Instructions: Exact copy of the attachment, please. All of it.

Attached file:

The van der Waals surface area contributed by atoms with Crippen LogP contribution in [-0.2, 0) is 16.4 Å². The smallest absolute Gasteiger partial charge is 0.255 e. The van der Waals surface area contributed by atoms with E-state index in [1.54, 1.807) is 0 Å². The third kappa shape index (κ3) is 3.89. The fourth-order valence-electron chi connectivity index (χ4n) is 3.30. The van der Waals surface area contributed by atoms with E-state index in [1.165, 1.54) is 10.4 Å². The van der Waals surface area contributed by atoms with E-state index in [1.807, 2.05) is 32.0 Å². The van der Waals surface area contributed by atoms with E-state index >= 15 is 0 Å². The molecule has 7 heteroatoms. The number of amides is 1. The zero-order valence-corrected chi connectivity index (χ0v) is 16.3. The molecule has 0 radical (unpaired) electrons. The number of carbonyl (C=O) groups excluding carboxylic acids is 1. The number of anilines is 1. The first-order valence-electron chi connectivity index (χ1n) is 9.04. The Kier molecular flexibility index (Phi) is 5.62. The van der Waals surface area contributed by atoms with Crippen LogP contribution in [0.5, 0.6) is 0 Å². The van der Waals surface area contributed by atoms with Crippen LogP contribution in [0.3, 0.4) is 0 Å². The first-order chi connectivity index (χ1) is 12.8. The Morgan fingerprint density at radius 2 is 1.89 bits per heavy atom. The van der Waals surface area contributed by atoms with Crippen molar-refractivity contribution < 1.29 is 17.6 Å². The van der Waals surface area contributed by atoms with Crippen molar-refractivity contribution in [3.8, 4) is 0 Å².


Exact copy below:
The van der Waals surface area contributed by atoms with Crippen LogP contribution in [-0.2, 0) is 16.4 Å². The smallest absolute Gasteiger partial charge is 0.255 e. The van der Waals surface area contributed by atoms with E-state index in [1.54, 1.807) is 0 Å². The third kappa shape index (κ3) is 3.89. The fourth-order valence-electron chi connectivity index (χ4n) is 3.30. The van der Waals surface area contributed by atoms with E-state index in [1.165, 1.54) is 10.4 Å². The van der Waals surface area contributed by atoms with E-state index in [1.807, 2.05) is 32.0 Å². The van der Waals surface area contributed by atoms with E-state index >= 15 is 0 Å². The molecule has 7 heteroatoms. The number of amides is 1. The zero-order valence-corrected chi connectivity index (χ0v) is 16.3. The molecule has 0 radical (unpaired) electrons. The number of carbonyl (C=O) groups excluding carboxylic acids is 1. The number of anilines is 1. The first-order valence-electron chi connectivity index (χ1n) is 9.04. The Kier molecular flexibility index (Phi) is 5.62. The van der Waals surface area contributed by atoms with Crippen LogP contribution in [0.5, 0.6) is 0 Å². The van der Waals surface area contributed by atoms with Crippen LogP contribution in [0.3, 0.4) is 0 Å². The first-order chi connectivity index (χ1) is 12.8. The Morgan fingerprint density at radius 2 is 1.89 bits per heavy atom. The van der Waals surface area contributed by atoms with Crippen molar-refractivity contribution < 1.29 is 17.6 Å². The van der Waals surface area contributed by atoms with Crippen molar-refractivity contribution in [3.8, 4) is 0 Å².